With the recent AWARE Christian-fundamentalist siege incident, this book might be a good read for both side – the atheists and the Christian-fundamentalists. It is difficult to step outside one’s comfort zone and one’s worldwide to try and understand what another person who shares a different set of values experiences.
Jacobs managed to keep the tone of the book relatively light-hearted, injecting humour into otherwise, chim religious topics and their application to our current society.
Before you dismiss Jacobs’ book as a crass paperback, seeking to make a quick buck by poking fun of Christianity, the book is well-researched. Before he took on his quest, Jacobs read through all the different versions of the Bible he could get his hands on and consulted with many respected religious figures.
The book was an interesting read for an atheist like me who never gave the Bible a chance. What I concluded was the Bible is fundamentally a book. A book with written words in it. Words are free for human interpretation and that’s where the problem lies. If one were to take every single words in the Bible as the literal Truth, one will wind up like Jacobs during his one year experiment – having to avoid shellfish, stone adulterers, tell the absolute truth in all situations, among other hard-to-apply words-of-truth.
Hence in our modern world, selective interpretation of the Bible is usually applied, ignoring the more tricky portions while cherry-picking those verses that are closer to the values we hold.
The book did not change my view about religion, I am still very much an atheist. However, it did made me seek to open up and be more receptive towards others’ beliefs and value systems. The world would be a much better place if everyone could do just the same. 🙂
I am back. 🙂 The flickr photo issue has been fixed after a few email exchanges with the friendly staff at flickr and wordpress. More about that in another blog entry.
For now, check out the two videos below.
A boy who goes by the nickname, zSimplicityzuploaded videos of himself adding extra wasabi with his bare hands into two pieces of unagi sushi at a Sakae Sushi restaurant and returning it back to the sushi conveyor belt.
In the second video, it seems like zSimplicityz and his friends returned empty plates onto the sushi conveyor belt to avoid paying for the sushi they ate – not too sure as it was not too clear from the video.
Some netizens had left comments on his video, criticising him for his actions, but check out what he has to say in rebuttal below:
After the recent Indian Rojak food poisoning scare, I think this boy is either extremely dense or extremely insensitive. The forummers at EDMW have done a good job CSI-ing out his identity. If you want to know more about zSimplicityz, click HERE.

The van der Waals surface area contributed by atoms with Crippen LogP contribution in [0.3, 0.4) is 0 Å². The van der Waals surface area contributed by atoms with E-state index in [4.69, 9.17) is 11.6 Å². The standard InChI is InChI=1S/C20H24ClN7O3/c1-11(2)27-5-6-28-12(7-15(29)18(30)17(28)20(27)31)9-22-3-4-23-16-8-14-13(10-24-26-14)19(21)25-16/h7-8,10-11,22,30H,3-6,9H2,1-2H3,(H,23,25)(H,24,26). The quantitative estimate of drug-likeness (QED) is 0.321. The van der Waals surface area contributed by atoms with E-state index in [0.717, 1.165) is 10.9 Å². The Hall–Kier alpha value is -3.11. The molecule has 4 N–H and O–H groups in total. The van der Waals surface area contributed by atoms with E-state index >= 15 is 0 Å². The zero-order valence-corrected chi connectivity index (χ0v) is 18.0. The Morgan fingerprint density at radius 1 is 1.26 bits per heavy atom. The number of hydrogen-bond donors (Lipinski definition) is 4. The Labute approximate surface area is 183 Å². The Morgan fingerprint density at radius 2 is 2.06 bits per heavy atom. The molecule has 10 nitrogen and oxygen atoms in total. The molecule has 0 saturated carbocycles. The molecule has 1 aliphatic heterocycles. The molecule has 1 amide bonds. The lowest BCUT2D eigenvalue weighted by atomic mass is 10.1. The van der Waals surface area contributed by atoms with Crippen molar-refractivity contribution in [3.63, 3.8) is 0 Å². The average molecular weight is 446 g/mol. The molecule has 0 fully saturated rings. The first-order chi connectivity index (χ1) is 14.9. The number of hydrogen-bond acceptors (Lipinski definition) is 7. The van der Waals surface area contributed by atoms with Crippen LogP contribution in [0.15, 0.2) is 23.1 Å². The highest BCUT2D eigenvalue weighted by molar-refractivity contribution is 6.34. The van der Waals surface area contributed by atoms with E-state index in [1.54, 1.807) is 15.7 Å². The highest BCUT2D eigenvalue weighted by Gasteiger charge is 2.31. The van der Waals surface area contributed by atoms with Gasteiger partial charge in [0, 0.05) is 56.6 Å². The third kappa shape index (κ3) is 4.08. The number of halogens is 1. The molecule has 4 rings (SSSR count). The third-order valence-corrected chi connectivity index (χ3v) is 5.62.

For some inexplicable reasons, the photos on this blog are no longer loading since three days ago… I guess I have to stop blogging for the time being till the problem is fixed since a motto of this blog is to include at least one photo or video in every single entry.
This must be the first 100 percent pure text-based entry in this blog. 😦
Any kind soul can help or give me some advices?
Email me at firstname.lastname@example.org or just leave a comment below.
Rachel and I went to try out this French crêpe restaurant at Seah Street last Friday for lunch. Rachel has read many glowing reviews about this restaurant in various magazines and newspapers reports and had wanted to try out their crêpes for the longest time.
I ordered an Emmental Cheese crêpe. Rachel ordered the Tile aux Moines crêpe (Roquefort cheese, walnuts and chives) and a cup of cider.
The crêpes here are said to be made from organic buckwheat, which explains the dull brown colour. I am not a big fan of French food as the portions are often only enough to feed a baby. This was the case with the crêpes here too. I think I can eat ten of their crêpes and still be hungry!
Taste-wise, it’s not too bad. A tat too healthy-tasting for my liking (I am not a big fan of organic food either). I miss my oil and meat. Rachel seems to enjoy the meal very much though.
If you are a light eater who enjoys eating rabbit and hamster food, this restaurant should be perfect for you. For the average Singaporeans who prefer unhealthy but tasty food, stay clear please.
Address and other details as below:
Singapore 188 383
Via VR-Zone forum. Why is the vending machine being placed in such a weird location in this clubhouse? LOL I am sure many Singaporeans enjoy eating their Gardenia bread, sitting beside the men’s toilet.:p